“It’s always bad to think too much on the mound, whether it’s positive or negative, so I wanted to do the minimum and be as simple as possible, but I kept thinking about whether it would be different. These are external factors in a way. I realized that if I aimed for an outcome that I couldn’t control, I would be chased, so I did a lot of preparation to just throw the ball the way I wanted to. I kept doing (imagery training) every day for a couple days before the game. When I was on the mound, if I had any of those thoughts (about the outcome), I practiced how to (shake them off) and stay focused. I’m glad those things seemed to pay off.”

He also said that his experience in long relief had a positive impact on clearing his mind on the mound. “Maybe I’m just saying it helped because the results were good. However, I think my failure last year also laid the foundation for my success this year. I also thought about this during my image training. It’s not like it’s going to change my life or death if I don’t make it through the regulation innings today. Then you use more energy. So I tried to relax as much as possible, and I was able to relax thanks to the long relief start.”

Coach Yoon Kyung-yup’s faith in him also helped him. “May was a big month for me. The manager will let me throw 100 pitches even if my fastball is 135 kilometers per hour. He said I should be responsible for 90 to 100 pitches, and I should pitch more than five innings. That was the first time I heard that in baseball, and from then on it became a new game. I was able to try different things because I knew the manager was going to trust me, and I was able to throw with less effort instead of throwing with desperation. I realized something different. It was a different feeling than before, and that was the key point.”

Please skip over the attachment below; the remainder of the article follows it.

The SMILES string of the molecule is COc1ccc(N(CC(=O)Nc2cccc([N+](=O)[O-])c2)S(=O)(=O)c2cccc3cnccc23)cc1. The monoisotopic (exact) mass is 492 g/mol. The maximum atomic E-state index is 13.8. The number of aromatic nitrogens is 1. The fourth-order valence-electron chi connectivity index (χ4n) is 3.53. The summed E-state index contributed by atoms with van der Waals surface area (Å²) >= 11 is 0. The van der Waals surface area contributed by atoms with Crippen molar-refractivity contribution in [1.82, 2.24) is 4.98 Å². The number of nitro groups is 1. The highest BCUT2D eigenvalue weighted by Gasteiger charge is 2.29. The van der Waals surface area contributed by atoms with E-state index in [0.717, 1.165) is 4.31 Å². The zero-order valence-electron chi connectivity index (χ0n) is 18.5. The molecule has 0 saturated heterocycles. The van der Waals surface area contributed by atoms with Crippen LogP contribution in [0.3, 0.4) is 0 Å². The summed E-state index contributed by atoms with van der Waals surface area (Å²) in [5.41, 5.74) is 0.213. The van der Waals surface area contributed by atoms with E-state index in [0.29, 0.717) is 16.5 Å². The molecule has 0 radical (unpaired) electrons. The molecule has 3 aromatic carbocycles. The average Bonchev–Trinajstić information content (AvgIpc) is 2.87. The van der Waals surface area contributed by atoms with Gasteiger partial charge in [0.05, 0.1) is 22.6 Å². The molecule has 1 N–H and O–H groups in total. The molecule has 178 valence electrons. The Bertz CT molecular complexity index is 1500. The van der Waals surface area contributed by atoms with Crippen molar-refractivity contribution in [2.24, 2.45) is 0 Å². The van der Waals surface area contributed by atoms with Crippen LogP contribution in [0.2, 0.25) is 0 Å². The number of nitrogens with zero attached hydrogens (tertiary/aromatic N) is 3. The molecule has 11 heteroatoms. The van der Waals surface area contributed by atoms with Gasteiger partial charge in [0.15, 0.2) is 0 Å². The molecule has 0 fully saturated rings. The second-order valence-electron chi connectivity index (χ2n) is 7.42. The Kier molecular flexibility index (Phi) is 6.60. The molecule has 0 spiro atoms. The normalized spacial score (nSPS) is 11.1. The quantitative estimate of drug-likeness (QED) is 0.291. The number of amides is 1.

Lim hasn’t had much success in postseason starts. In the 2021 semifinals, he was pulled after giving up three runs on four hits (one home run) in 2⅓ innings against the Doosan. A high pitch to Jose Fernandez turned into a home run, which led to more runs. In the 2019 semifinals, he started against Kiwoom but was pulled after one inning. Again, a home run led to a run. He gave up two runs in the first inning, including a home run to Park Byung-ho.

Going forward, he won’t let the past get in the way. “It’s actually the same ball at 18.44 meters, but I don’t think it helps to think about it differently because it’s the Korean Series or the Future League. I have no experience in the Korean Series, but I try to throw with the same mindset as possible. Even if I don’t relax, my body will react that way. I think it will be more counterproductive if I tense up mentally,” he said.

“The bottom line is simple. “The bottom line is simple: trying to make up for the past is a goal for the outcome. I can’t control the outcome. I have to make up for it, I have to make a quality start, or I have to pitch five innings, and if I’m not achieving that goal, I’m going to think about something else on the mound. So I’ve repeatedly failed until now. (Now) I think the best result will be to pitch my best without worrying about the content until the manager tells me to come down.”